Tuesday, September 05, 2006
Open afresh your round of starry folds
Ye ardent marigolds
The French Republican calendar lists the flower for Fructidor 19 as tagette, the Mexican marigold, (tagetes erectus) I believe to distinguish it from that other wonderful flower which is sometimes also called a marigold, the pot marigold or calendula (calendula officinalis). Both are blooming here in Seattle, but I’m going to focus on tagetes.
The common name marigold, comes from Mary’s Gold, and is a reference to the Virgin Mary but it seems like the marigold got this name after it came to Europe, because of its similarity to the calendula in color and shape.
Popular in India, where it is raised to be used in religious rituals, it is known in Sanskrit as sthulapushpa and in Hindi as gendha. In Mexico, where it has been cultivated for 2,000 years, it is known as cempasúchil, which comes from a Nahuatl term meaning “twenty flower.” It is the flower of the Dead and used in Dia de los Muertos celebrations on November 2.
I always plant marigolds in my garden, partly because I’ve been told they’re great companion plants. I plant them around my basil which seems to be flourishing. Besides I love the way the leaves smell. I always hope they will make it through to the end of October so I can use them on my Days of the Dead altar but they rarely last that long in Seattle because a frost kills them. But they are at their prime right now. In fact they are bearing so many flowers that I have a quandary every time I go to my garden. I don’t want to cut them as they don’t last well as cut flowers but I know that cutting them will help them create more blooms. So I alternate between ignoring them, clipping off the spent blossoms and bringing them home to put in a green Chinese vase on the altar we’ve made to honor Chester the Dog.
Marigolds range in color form yellow, orange, red and mahogany and also come in stripes. I had no idea until I started researching this article of the many different varieities of marigolds. African marigolds (tagetes erectus) are sometimes called American marigolds. They can grow as tall as 36 inches and have flowers 5 inches across, although there are dwarf varities. They bloom from midsummer to frost. French marigolds (tagetes patula) are small, bushy plants with smaller flowers and they start blooming earlier in the year. They do better in rain than the African marigolds. Then there are other marigolds including:
signet marigolds (tagetes tenuifolia) that have lacy, lemon-scented foliage and edible flowers that have a spicy tarragon flavor
tangerine scented marigold (tagetes lemonii) a Southwestern variety with leaves that smell like lemon and mint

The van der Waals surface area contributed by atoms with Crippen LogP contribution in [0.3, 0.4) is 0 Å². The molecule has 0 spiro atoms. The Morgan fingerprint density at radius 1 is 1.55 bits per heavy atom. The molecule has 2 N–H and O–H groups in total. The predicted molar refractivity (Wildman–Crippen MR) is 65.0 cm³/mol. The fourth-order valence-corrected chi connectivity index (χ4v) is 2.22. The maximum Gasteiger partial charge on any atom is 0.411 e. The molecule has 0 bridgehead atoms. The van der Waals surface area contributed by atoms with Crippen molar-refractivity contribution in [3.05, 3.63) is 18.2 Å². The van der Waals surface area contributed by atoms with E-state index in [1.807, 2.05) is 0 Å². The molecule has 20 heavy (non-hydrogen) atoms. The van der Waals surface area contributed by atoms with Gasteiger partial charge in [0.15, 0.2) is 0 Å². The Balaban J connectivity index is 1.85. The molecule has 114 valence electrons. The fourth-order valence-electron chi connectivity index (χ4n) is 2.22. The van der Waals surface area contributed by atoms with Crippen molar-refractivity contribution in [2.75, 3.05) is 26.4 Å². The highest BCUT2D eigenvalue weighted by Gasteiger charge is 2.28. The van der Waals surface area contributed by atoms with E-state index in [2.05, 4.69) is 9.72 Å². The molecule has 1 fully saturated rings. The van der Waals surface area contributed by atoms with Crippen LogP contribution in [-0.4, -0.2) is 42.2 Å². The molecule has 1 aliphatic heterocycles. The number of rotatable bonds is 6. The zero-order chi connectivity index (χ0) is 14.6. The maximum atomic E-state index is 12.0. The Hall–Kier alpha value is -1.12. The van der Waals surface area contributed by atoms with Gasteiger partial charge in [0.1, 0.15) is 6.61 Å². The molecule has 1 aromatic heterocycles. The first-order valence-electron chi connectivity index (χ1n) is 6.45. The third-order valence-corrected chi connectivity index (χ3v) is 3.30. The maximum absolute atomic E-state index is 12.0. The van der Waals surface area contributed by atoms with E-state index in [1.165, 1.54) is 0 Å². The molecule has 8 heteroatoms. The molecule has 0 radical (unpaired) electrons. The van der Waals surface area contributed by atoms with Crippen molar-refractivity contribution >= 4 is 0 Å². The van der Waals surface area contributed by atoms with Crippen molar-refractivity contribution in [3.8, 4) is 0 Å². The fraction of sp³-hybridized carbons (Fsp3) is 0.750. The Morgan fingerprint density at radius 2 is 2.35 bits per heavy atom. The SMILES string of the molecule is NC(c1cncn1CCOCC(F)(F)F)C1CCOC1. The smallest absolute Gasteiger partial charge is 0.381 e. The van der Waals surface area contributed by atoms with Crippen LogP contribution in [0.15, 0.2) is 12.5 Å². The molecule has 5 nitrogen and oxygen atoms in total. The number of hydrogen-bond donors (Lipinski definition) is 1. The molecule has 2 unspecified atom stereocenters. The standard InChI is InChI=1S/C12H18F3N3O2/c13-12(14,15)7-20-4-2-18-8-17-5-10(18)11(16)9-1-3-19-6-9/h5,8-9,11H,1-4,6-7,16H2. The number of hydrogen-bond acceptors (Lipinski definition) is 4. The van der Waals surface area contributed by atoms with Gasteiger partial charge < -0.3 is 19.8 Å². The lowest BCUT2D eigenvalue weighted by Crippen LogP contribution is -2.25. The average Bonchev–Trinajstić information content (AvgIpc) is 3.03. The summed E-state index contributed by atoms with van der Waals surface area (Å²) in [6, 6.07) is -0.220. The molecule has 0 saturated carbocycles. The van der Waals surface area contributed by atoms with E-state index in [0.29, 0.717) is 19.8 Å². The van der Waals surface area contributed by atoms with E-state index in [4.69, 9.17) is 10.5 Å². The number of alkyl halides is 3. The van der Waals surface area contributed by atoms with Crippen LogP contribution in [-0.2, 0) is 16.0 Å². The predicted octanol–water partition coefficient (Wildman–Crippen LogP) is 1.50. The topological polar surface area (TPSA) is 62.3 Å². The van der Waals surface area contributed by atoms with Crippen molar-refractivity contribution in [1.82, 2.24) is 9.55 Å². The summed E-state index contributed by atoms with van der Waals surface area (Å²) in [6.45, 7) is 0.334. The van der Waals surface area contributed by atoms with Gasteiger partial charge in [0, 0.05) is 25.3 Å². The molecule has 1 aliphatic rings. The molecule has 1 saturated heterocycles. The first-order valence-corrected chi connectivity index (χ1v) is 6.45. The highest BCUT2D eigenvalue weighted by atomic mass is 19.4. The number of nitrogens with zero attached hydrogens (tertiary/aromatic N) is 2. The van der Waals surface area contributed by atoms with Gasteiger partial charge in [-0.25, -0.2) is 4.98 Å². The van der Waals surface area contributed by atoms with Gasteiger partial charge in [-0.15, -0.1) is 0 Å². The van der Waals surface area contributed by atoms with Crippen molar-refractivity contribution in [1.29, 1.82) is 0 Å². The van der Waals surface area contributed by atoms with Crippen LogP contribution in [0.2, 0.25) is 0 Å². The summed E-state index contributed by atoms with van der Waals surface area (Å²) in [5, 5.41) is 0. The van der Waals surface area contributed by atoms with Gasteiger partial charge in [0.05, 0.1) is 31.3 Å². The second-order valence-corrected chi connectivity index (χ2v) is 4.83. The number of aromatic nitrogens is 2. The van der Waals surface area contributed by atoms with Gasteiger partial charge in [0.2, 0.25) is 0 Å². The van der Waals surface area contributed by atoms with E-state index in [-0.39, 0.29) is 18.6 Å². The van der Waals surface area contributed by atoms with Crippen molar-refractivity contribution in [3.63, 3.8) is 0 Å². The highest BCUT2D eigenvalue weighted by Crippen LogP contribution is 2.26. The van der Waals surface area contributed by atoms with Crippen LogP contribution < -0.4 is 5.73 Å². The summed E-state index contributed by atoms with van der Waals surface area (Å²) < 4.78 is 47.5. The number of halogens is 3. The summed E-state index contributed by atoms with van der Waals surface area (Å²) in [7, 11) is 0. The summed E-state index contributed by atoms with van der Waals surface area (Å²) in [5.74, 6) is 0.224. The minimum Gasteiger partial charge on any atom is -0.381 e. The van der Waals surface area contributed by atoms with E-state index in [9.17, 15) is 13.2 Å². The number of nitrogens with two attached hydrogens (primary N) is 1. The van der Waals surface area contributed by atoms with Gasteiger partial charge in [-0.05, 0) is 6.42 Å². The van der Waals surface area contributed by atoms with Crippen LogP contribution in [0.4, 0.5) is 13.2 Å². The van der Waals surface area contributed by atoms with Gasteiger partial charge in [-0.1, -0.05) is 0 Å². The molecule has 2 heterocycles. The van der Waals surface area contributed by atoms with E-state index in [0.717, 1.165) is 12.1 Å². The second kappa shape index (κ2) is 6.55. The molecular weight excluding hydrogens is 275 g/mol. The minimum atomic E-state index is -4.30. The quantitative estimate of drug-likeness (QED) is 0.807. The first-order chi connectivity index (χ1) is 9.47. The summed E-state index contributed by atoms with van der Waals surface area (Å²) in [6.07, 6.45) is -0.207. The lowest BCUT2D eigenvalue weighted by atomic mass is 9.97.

Spanish tarragon (tagetes lucida) anise-flavored with simple flowers
Irish lace (tagetes filifolia) with tiny white flowers and lacy leaves.
I learned about these varieties at this web site:
Brent Elliott says that both the so-called African and French marigolds (Tagetes erectus and patula, respectively) are South American in origin and their names simply reflect their gateways into Europe. They are members of the compositae or aster family, like sunflowers and chrysanthemums. This website, backyardnature.net, provides a lovely breakdown of the technical features of a marigold to help you identify them:
There’s a whole web site devoted to marigolds in India which I found as a link from Wikipedia:
Marigolds were introduced into India in the 16th century and became very popular.
Now I know what to do with all my blossoms—I can freeze them in ice cubes. I can also, by boiling the flowers, then leaving them in the water overnight, produce a yellow dye which I can use to splash people on the Indian holiday of Holi or to color cloth. Most of the marigolds grown in India are strung into garlands and used to adorn religious statues and as offerings at funerals, weddings and other ceremonies. They are also used to mark sacred space, placed around temples and lining sacred fire pits.
The Wikipedia article on tagetes erecta provides information on the use of the flower in Mexico and it’s the source of the lovely photo:
Connolly in his book on Table Flowers shows a vibrant table set with an Indian theme with calendula, zinnia and marigold blossoms floating in water in shallow bowls or set on napkins. It’s a wonderful look I might try for my harvest table.
In the language of the flowers, the African marigold means vulgar minds and the French marigold jealousy while the Calendula means pain, grief, despair and cruelty.
Connolly, Shane, Table Flowers, Trafalgar Square Publishing 1996
Elliott, Brent, An Illustrated History of the Garden Flower, Royal Horticultural Society 2001
Seaton, Beverly, The Language of the Flowers: A History, University of Virginia Press 1995